Instability of work is cause of stress for Concordia’s part-time faculty union

Concordia University Part-Time Faculty Association new collective agreement will reduce number of credits necessary for health care coverage. Photo by Alex Hutchins

New collective agreement will reduce number of credits necessary for health care coverage

Concordia University Part-Time Faculty Association (CUPFA) chair of communications Laurie Milner left a tenure position at Vancouver’s Emily Carr University of Art and Design for a part-time faculty position at Concordia.

It’s a unique situation, she admitted, but she “wanted other things in life, other than being inside one academic community.” While being a part-time faculty member allows her to work outside the university, it is also a lot more unstable than working full-time.

“The stresses for a part-time faculty member can be pretty high in terms of job security,” Milner told The Concordian. That’s because part-time teachers apply for courses at the beginning of every year, no matter how long they’ve been working at Concordia. Milner said part-time faculty often start with only three or six teaching credits a year, the equivalent of just one or two classes.

This issue is compounded by the fact that CUPFA members are only eligible for health care coverage after 50 credits of seniority, a condition agreed upon in their last collective agreement signed in April 2012.

Milner said “part-time faculty often [don’t] have coverage for nine to 10 years” because of that condition.

The union’s new collective agreement with the school—which has to be approved by Concordia’s Board of Governors—will reduce the number of credits necessary to obtain coverage from 50 to 45. The health care plan includes access to psychologists and other mental health professionals.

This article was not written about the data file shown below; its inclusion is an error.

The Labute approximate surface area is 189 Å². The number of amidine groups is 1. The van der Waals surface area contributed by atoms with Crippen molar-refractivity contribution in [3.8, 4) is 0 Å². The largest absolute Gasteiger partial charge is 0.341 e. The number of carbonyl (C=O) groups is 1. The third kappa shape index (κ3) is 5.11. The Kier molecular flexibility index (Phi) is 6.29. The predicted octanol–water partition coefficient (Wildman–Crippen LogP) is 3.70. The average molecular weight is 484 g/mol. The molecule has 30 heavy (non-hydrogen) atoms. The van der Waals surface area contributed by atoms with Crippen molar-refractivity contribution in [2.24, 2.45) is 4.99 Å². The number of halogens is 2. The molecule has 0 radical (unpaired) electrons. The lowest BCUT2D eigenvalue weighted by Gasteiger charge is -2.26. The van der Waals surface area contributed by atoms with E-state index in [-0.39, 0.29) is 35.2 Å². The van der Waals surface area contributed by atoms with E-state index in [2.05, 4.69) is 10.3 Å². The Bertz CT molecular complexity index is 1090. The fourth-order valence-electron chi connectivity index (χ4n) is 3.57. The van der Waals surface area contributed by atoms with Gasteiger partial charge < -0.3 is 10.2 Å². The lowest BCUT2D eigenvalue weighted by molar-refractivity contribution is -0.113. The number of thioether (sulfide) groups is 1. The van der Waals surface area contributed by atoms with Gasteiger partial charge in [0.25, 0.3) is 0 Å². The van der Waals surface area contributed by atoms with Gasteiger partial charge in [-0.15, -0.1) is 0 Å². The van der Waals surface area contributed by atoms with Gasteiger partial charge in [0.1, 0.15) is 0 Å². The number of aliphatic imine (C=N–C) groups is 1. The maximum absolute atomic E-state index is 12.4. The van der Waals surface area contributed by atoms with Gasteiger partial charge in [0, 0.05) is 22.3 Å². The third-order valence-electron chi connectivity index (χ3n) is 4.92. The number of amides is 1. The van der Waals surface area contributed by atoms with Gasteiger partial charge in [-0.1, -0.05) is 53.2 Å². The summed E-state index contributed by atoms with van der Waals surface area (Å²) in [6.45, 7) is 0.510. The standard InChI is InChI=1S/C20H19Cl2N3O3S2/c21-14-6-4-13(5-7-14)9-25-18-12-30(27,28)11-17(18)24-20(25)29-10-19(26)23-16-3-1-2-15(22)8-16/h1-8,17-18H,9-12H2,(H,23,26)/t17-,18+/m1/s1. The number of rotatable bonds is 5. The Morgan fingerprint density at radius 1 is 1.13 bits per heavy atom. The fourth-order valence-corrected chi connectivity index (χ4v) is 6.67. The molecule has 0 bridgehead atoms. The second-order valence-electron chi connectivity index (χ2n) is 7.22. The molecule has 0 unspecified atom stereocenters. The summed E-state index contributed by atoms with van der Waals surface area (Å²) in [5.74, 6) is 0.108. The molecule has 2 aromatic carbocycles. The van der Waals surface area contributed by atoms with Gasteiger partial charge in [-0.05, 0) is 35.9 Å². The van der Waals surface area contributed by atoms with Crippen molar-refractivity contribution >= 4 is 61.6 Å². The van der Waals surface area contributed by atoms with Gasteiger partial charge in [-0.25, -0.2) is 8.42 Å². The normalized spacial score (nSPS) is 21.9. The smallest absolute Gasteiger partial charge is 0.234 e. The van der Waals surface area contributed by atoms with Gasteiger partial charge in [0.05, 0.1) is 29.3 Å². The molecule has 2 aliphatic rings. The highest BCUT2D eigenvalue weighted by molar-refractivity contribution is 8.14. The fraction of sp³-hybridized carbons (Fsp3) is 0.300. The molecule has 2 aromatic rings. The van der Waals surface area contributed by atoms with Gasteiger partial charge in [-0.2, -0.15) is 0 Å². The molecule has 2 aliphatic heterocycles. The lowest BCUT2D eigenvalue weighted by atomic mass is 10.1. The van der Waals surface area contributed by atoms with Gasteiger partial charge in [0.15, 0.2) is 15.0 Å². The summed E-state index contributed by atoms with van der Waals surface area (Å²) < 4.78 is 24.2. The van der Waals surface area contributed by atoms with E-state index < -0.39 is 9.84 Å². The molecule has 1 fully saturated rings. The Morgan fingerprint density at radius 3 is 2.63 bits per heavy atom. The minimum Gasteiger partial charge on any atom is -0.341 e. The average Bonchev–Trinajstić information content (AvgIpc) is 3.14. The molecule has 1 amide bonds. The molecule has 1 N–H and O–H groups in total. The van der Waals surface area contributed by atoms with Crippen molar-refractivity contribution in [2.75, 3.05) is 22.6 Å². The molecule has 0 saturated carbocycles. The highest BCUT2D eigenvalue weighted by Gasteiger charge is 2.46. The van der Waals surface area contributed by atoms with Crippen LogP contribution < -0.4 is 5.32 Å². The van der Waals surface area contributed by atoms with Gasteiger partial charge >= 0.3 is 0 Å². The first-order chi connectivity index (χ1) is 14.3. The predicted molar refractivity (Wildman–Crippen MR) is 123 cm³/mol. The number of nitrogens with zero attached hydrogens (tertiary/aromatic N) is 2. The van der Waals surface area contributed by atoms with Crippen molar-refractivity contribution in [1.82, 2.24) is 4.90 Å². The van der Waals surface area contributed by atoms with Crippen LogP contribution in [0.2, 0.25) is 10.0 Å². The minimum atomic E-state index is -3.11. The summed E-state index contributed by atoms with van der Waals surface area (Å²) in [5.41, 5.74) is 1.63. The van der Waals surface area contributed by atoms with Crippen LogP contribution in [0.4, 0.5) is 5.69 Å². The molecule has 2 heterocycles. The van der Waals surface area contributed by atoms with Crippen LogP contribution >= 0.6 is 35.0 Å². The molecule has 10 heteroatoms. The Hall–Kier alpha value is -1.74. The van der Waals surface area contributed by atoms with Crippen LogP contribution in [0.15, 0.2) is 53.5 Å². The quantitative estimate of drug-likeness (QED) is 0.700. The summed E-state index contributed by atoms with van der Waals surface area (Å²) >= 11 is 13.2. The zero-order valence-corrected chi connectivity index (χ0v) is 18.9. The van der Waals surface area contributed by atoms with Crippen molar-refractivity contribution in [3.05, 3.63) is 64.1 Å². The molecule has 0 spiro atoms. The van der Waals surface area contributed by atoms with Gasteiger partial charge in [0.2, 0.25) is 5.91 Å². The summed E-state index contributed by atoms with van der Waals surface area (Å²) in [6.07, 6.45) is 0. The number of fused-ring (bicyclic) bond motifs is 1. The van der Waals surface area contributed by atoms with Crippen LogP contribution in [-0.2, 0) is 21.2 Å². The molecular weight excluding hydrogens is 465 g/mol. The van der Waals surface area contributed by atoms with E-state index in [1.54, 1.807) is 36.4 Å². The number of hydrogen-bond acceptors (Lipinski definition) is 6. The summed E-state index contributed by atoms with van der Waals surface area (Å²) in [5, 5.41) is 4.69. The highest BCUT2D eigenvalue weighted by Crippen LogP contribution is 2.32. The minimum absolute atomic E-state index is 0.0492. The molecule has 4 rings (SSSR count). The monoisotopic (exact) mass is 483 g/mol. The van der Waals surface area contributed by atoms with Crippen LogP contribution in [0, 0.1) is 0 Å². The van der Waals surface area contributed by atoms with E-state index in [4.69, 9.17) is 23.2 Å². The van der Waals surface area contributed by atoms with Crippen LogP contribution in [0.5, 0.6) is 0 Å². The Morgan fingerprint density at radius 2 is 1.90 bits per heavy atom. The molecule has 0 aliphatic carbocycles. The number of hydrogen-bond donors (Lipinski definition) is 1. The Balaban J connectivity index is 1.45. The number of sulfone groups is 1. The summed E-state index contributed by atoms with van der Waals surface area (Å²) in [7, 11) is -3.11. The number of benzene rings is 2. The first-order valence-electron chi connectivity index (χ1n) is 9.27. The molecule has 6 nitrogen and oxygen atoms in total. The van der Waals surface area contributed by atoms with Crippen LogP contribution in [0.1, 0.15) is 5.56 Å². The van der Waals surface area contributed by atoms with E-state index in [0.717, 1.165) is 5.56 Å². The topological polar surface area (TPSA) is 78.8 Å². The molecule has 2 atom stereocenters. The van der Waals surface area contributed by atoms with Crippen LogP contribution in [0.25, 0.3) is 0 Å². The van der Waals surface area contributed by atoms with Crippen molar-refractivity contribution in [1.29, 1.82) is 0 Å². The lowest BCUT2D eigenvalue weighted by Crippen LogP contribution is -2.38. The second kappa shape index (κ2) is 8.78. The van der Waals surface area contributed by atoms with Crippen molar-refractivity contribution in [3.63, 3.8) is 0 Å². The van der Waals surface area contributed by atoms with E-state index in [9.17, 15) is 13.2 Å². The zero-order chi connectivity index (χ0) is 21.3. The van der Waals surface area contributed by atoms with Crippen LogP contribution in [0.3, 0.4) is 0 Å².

In a statement, Concordia University vice-president of services Roger Côté said the agreement between both sides was a “representation of the teamwork and positive contributions of all parties.”  Milner said CUPFA members are happy with the agreement, but wished the number of credits to qualify was even lower.

CUPFA’s chair of communications added that the topic of mental health has been discussed in the Department of Studio Arts’ appraisal committee where Milner said departments do a “very intensive self-reflective analysis of where we are and where we want to be.”

The topic of mental health was also discussed in a Fine Arts Faculty Council Steering Committee by the faculty’s dean, Rebecca Duclos. Milner said “she was very happy […] it was raised as one of the issues we should focus on more.”

Duclos was a part-time faculty member herself at Concordia and eventually became the dean of graduate studies at the School of the Art Institute of Chicago before returning to Concordia in August 2015.

Milner, who described Duclos as “sensitive to part-time [faculty],” said department chairs and deans have a big influence. “It’s possible that you have a chair who is not particularly sensitive or supportive of part-time faculty, and they set things up in ways that suddenly exclude you from courses that you’ve been teaching for a very long time,” Milner explained.

According to Milner, the university has lost about 100 part-time faculty members in the last 10 years because of the increase in limited-term appointments or LTAs.

These positions are described by the Concordia University Faculty Association as appointments “limited to a stated term and which carries no implication that the appointee [will] be reappointed or considered for tenure.” Milner told The Concordian that LTAs have a heavy workload which consists of six courses in their first year and seven in their second and third, which pales in comparison to the workload of part-time faculty members.

“If [part-time faculty] have been there awhile, they’re not only losing money—they’re losing the health insurance if they had it, they lose their access to the library to continue their research,” Milner said. “So the stakes are so high for people.”

Photo by Alex Hutchins

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